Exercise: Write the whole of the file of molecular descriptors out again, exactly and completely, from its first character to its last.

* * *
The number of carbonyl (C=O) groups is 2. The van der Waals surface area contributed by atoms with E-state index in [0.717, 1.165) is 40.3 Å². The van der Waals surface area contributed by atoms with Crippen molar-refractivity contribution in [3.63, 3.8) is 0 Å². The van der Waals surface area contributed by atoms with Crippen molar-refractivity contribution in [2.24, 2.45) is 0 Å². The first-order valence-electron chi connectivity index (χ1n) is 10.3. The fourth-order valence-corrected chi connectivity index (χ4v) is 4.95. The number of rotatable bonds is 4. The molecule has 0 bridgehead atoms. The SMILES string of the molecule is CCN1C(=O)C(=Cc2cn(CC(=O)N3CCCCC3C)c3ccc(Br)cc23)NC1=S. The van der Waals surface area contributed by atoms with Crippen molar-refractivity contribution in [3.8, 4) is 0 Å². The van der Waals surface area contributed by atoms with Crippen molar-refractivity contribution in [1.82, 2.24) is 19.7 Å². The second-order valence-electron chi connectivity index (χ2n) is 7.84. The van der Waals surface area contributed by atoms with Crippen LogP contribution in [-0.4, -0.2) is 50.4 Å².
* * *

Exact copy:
The number of carbonyl (C=O) groups is 2. The van der Waals surface area contributed by atoms with E-state index in [0.717, 1.165) is 40.3 Å². The van der Waals surface area contributed by atoms with Crippen molar-refractivity contribution in [3.63, 3.8) is 0 Å². The van der Waals surface area contributed by atoms with Crippen molar-refractivity contribution in [2.24, 2.45) is 0 Å². The first-order valence-electron chi connectivity index (χ1n) is 10.3. The fourth-order valence-corrected chi connectivity index (χ4v) is 4.95. The number of rotatable bonds is 4. The molecule has 0 bridgehead atoms. The SMILES string of the molecule is CCN1C(=O)C(=Cc2cn(CC(=O)N3CCCCC3C)c3ccc(Br)cc23)NC1=S. The van der Waals surface area contributed by atoms with Crippen molar-refractivity contribution in [3.8, 4) is 0 Å². The van der Waals surface area contributed by atoms with Crippen molar-refractivity contribution in [1.82, 2.24) is 19.7 Å². The second-order valence-electron chi connectivity index (χ2n) is 7.84. The van der Waals surface area contributed by atoms with Crippen LogP contribution in [-0.4, -0.2) is 50.4 Å².